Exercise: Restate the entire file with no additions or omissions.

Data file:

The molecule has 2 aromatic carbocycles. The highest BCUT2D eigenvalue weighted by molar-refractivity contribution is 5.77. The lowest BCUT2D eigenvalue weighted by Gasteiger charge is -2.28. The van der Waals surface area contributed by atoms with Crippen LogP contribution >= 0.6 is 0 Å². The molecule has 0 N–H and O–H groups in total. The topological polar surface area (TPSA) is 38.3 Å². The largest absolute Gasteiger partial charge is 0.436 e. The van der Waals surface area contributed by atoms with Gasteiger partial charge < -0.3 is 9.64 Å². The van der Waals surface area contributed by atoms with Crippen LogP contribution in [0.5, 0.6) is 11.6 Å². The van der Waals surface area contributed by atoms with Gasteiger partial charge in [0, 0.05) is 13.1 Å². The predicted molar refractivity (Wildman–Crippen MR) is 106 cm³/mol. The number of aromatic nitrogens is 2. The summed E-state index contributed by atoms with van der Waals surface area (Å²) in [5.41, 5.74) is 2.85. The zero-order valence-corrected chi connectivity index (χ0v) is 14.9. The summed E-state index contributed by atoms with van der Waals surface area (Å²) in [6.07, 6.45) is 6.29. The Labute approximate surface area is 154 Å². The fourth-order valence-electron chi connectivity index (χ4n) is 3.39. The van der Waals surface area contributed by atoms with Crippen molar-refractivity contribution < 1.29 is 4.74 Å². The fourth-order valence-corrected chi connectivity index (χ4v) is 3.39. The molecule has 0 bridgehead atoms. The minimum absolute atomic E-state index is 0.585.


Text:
The molecule has 2 aromatic carbocycles. The highest BCUT2D eigenvalue weighted by molar-refractivity contribution is 5.77. The lowest BCUT2D eigenvalue weighted by Gasteiger charge is -2.28. The van der Waals surface area contributed by atoms with Crippen LogP contribution >= 0.6 is 0 Å². The molecule has 0 N–H and O–H groups in total. The topological polar surface area (TPSA) is 38.3 Å². The largest absolute Gasteiger partial charge is 0.436 e. The van der Waals surface area contributed by atoms with Gasteiger partial charge < -0.3 is 9.64 Å². The van der Waals surface area contributed by atoms with Crippen LogP contribution in [0.5, 0.6) is 11.6 Å². The van der Waals surface area contributed by atoms with Gasteiger partial charge in [0, 0.05) is 13.1 Å². The predicted molar refractivity (Wildman–Crippen MR) is 106 cm³/mol. The number of aromatic nitrogens is 2. The summed E-state index contributed by atoms with van der Waals surface area (Å²) in [5.41, 5.74) is 2.85. The zero-order valence-corrected chi connectivity index (χ0v) is 14.9. The summed E-state index contributed by atoms with van der Waals surface area (Å²) in [6.07, 6.45) is 6.29. The Labute approximate surface area is 154 Å². The fourth-order valence-electron chi connectivity index (χ4n) is 3.39. The van der Waals surface area contributed by atoms with Crippen molar-refractivity contribution < 1.29 is 4.74 Å². The fourth-order valence-corrected chi connectivity index (χ4v) is 3.39. The molecule has 0 bridgehead atoms. The minimum absolute atomic E-state index is 0.585.